Effective treatment of tingly sensation in the hand hinges upon accurate diagnosis of the underlying causative factor. With appropriate treatment, assuming they have not been killed, the peripheral nerve cells may be rejuvenated. The only exception is congenital types of peripheral neuropathy for which there is nothing much that can be done.
Here is a breakdown of treatment for the various acquired types of peripheral neuropathy and hence the tingling:
Nerve pressure: In most cases, treating the slight tingling that occurs as a result of prolonged pressure on nerves is as easy as moving the affected hand and arm to relieve the pressure and then stretching it out to facilitate proper blood circulation.
Diabetes: Diabetic neuropathy can be slowed down by controlling your sugar levels. Your doctor will recommend ways of doing it and prescribe appropriate medications.
Pernicious Anemia: Vitamin supplementation is usually effective a treatment for people with vitamin deficiencies including those with pernicious anemia.
Alcoholic Neuropathy: When alcoholic neuropathy is to blame for tingling in left hand and arm (or any other part of the body for that matter), treatment regime begins with cessation of alcohol followed by other options such as vitamin supplementation, physical therapy, and medication.
Poor blood circulation: Physical activity that boosts blood circulation via heart are often the starting point for tingly sensation attributed to improper blood circulation. Exercises that specifically target the hands and arms such as climbing, hiking, swimming, weight lifting also constitute a good treatment measure.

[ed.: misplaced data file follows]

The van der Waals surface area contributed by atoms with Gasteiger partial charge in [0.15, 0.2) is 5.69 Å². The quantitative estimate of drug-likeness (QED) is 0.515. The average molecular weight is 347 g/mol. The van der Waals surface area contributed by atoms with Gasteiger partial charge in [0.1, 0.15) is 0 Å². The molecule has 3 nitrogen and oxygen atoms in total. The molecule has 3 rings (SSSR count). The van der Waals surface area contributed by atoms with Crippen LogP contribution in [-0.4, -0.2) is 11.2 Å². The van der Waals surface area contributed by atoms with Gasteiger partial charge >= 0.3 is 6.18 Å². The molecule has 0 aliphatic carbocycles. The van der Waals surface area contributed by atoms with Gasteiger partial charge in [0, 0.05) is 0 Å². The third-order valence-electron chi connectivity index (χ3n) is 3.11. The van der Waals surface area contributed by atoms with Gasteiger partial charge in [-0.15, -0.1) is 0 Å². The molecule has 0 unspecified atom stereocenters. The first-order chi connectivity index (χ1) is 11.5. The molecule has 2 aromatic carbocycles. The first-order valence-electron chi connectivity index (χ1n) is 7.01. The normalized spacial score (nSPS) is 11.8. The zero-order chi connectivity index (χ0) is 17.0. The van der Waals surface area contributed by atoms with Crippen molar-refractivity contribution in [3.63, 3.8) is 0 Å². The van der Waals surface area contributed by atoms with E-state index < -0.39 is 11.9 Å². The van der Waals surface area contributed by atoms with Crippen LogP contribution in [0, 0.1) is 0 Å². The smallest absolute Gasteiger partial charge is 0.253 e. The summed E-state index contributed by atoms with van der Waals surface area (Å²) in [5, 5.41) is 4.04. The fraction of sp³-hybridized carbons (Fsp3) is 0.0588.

Thoracic outlet syndrome: Weight management and maintaining proper posture go a long way in the management of thoracic outlet syndrome. Athletes such as swimmers may also require lifestyle modifications to avoid overuse and repetitive strain injury. Acupuncture and massage therapies can also help to relax the affected nerves and reduce the tingly sensation.
Transient ischemic attack: Treatment of transient ischemic attack revolves around preventing the development of stroke and may involve the administration of anticoagulants and other medications, and in some cases surgery.
Carpal tunnel syndrome: Treatment and management of carpal tunnel syndrome hinges upon relieving of the pressure on carpal tunnel syndrome. Rotating the affected wrists coupled with stretching of the arms may offer relief. The mayo clinic also recommends taking frequent breaks when typing on a computer and sitting in the right posture.
When to Seek Urgent Medical Attention – tingling in head, headaches, and lightheadedness
Tingling in the left hand, head and arm (or any other part of the body) may be a symptom of a serious condition such as a heart attack. You should thus seek medical attention for tingly sensation lasts more than a few minutes or keeps recurring.
You should, however, seek the attention of your doctor urgently if:
- The tingling is accompanied by confusion or altered level of consciousness.
- You develop slurred speech or seem to be losing sensory control of your limbs (hands, arm) or parts of the body.
- The tingly sensation follows an episode of a severe headache and lightheadedness (may be the first sign of heart attack)
- You have had an incident of assault, injury, or fall in the recent past
Tingling In Left Hand and Leg or Foot and Is Sensitive to Heat